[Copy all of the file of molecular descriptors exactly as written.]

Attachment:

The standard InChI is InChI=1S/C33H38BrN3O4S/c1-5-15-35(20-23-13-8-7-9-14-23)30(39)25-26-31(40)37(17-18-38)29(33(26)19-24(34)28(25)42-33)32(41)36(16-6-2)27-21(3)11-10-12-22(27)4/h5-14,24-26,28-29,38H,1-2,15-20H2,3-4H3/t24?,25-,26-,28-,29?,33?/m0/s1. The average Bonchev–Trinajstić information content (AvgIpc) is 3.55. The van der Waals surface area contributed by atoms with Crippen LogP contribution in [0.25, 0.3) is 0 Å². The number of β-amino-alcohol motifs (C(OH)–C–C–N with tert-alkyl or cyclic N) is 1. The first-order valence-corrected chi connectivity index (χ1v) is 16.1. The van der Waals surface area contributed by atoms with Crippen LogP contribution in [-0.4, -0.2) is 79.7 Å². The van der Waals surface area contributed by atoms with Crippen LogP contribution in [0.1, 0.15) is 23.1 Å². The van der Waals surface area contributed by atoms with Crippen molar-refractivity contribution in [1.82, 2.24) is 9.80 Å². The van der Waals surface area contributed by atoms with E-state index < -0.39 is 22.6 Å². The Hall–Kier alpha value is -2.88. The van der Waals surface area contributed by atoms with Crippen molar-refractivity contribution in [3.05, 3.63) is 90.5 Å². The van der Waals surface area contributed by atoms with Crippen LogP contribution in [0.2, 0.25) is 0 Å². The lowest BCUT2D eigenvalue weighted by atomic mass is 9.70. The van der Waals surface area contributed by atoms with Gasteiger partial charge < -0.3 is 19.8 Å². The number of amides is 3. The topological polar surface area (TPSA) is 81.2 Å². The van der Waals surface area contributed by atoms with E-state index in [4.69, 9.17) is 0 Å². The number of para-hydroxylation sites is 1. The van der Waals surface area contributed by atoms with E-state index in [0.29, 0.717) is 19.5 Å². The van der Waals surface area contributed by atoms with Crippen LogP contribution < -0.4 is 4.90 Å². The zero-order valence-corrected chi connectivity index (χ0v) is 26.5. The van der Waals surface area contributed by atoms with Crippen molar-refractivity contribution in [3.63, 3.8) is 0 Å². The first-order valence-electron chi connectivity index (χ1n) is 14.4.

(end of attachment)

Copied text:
The standard InChI is InChI=1S/C33H38BrN3O4S/c1-5-15-35(20-23-13-8-7-9-14-23)30(39)25-26-31(40)37(17-18-38)29(33(26)19-24(34)28(25)42-33)32(41)36(16-6-2)27-21(3)11-10-12-22(27)4/h5-14,24-26,28-29,38H,1-2,15-20H2,3-4H3/t24?,25-,26-,28-,29?,33?/m0/s1. The average Bonchev–Trinajstić information content (AvgIpc) is 3.55. The van der Waals surface area contributed by atoms with Crippen LogP contribution in [0.25, 0.3) is 0 Å². The number of β-amino-alcohol motifs (C(OH)–C–C–N with tert-alkyl or cyclic N) is 1. The first-order valence-corrected chi connectivity index (χ1v) is 16.1. The van der Waals surface area contributed by atoms with Crippen LogP contribution in [-0.4, -0.2) is 79.7 Å². The van der Waals surface area contributed by atoms with Crippen LogP contribution in [0.1, 0.15) is 23.1 Å². The van der Waals surface area contributed by atoms with Crippen molar-refractivity contribution in [1.82, 2.24) is 9.80 Å². The van der Waals surface area contributed by atoms with E-state index < -0.39 is 22.6 Å². The Hall–Kier alpha value is -2.88. The van der Waals surface area contributed by atoms with Crippen molar-refractivity contribution in [3.05, 3.63) is 90.5 Å². The van der Waals surface area contributed by atoms with Crippen LogP contribution in [0.2, 0.25) is 0 Å². The lowest BCUT2D eigenvalue weighted by atomic mass is 9.70. The van der Waals surface area contributed by atoms with Gasteiger partial charge < -0.3 is 19.8 Å². The number of amides is 3. The topological polar surface area (TPSA) is 81.2 Å². The van der Waals surface area contributed by atoms with E-state index in [4.69, 9.17) is 0 Å². The number of para-hydroxylation sites is 1. The van der Waals surface area contributed by atoms with E-state index in [0.29, 0.717) is 19.5 Å². The van der Waals surface area contributed by atoms with Crippen LogP contribution < -0.4 is 4.90 Å². The zero-order valence-corrected chi connectivity index (χ0v) is 26.5. The van der Waals surface area contributed by atoms with Crippen molar-refractivity contribution in [3.63, 3.8) is 0 Å². The first-order valence-electron chi connectivity index (χ1n) is 14.4.